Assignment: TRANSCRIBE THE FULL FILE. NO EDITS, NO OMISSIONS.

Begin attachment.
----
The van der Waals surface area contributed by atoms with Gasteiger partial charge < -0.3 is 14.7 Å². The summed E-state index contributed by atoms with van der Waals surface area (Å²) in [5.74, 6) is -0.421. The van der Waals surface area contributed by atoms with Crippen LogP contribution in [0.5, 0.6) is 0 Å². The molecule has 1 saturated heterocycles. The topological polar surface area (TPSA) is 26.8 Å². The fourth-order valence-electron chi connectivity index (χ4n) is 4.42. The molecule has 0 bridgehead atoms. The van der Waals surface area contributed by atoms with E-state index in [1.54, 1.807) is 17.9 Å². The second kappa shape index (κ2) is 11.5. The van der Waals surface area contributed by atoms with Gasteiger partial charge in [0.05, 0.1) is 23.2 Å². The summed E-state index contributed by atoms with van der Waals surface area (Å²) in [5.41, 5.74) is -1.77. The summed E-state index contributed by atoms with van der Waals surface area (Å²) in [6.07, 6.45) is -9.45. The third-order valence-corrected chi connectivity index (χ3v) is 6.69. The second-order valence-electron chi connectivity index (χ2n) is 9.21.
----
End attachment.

The van der Waals surface area contributed by atoms with Gasteiger partial charge < -0.3 is 14.7 Å². The summed E-state index contributed by atoms with van der Waals surface area (Å²) in [5.74, 6) is -0.421. The van der Waals surface area contributed by atoms with Crippen LogP contribution in [0.5, 0.6) is 0 Å². The molecule has 1 saturated heterocycles. The topological polar surface area (TPSA) is 26.8 Å². The fourth-order valence-electron chi connectivity index (χ4n) is 4.42. The molecule has 0 bridgehead atoms. The van der Waals surface area contributed by atoms with E-state index in [1.54, 1.807) is 17.9 Å². The second kappa shape index (κ2) is 11.5. The van der Waals surface area contributed by atoms with Gasteiger partial charge in [0.05, 0.1) is 23.2 Å². The summed E-state index contributed by atoms with van der Waals surface area (Å²) in [5.41, 5.74) is -1.77. The summed E-state index contributed by atoms with van der Waals surface area (Å²) in [6.07, 6.45) is -9.45. The third-order valence-corrected chi connectivity index (χ3v) is 6.69. The second-order valence-electron chi connectivity index (χ2n) is 9.21.